For the first time the mens final in both Kata and Kumite was between the two Brunton brothers, James and older brother Oliver.
Both gave their all as
James took the Kumite gold and a slight loss of balance in the Kata Chinto meant Oliver having to settle for the silver.
As usual the Championship has become N. Ireland's premier Karate event. Thanks to all those who came to watch and those who helped make it such a success.
Hot of the plane from Tokyo, where Belfast international, James Brunton won a bronze in the Japanese National Championships, Northern Ireland had it's strongest team ever at Edinburgh's Meadowbank stadium. The first two medal's of the tournament went to Sophie Rogers of South Belfast, and Martina Gilmore from Cookstown, who each took a bronze medal in the girl's kumite events in the respective weight categories.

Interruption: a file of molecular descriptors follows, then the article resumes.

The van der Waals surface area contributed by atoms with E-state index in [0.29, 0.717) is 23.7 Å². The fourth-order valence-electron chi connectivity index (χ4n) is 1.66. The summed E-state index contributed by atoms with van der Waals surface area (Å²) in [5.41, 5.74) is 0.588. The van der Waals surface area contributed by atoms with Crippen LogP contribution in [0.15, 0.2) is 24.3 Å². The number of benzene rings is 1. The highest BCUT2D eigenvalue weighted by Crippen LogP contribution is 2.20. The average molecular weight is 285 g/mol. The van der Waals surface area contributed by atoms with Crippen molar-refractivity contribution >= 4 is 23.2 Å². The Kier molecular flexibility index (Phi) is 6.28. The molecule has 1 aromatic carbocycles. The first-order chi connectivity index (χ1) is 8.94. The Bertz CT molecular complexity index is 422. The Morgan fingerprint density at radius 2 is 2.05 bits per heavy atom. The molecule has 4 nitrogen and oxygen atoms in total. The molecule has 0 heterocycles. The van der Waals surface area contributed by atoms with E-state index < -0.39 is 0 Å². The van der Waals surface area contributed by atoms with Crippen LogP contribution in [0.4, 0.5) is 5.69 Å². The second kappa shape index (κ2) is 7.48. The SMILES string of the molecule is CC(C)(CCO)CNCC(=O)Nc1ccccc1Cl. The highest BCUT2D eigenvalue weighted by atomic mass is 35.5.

On Saturday evening, team coach, James Brunton, was on the fighting mats. He fought his way through the preliminary rounds to win a place in the finals of his individual event, where he narrowly missed out on gold.
Next up was the senior mens open fight off, where Brunton hoped to emulate his success in the British International Open,
where he took the championship title in the Senior Men's Open section. Winging his way through the initial bouts, Brunton faced Scottish champion, Calum Robb. Respecting each others fighting abilities, the two men fought a defensive bout, with Robb taking a score off Brunton towards the end of the fight. The Belfast man had to settle for his second runners up medal.
The under 14's had a chance to shine on the Sunday, and spurred on by the previous days success, pint sized Thomas Allen of Antrim took a silver medal in the boys under 10 years category. Newcastle's Rory O'Boyle won a bronze medal in the boys under 14 heavy weight event.
The showcase event on Sunday was the boy's under 14 team event, and the Northern Ireland team was made up of Craig Ryan, Lisburn; Connor Gilmore, Cookstown and TJ Morris from Banbridge.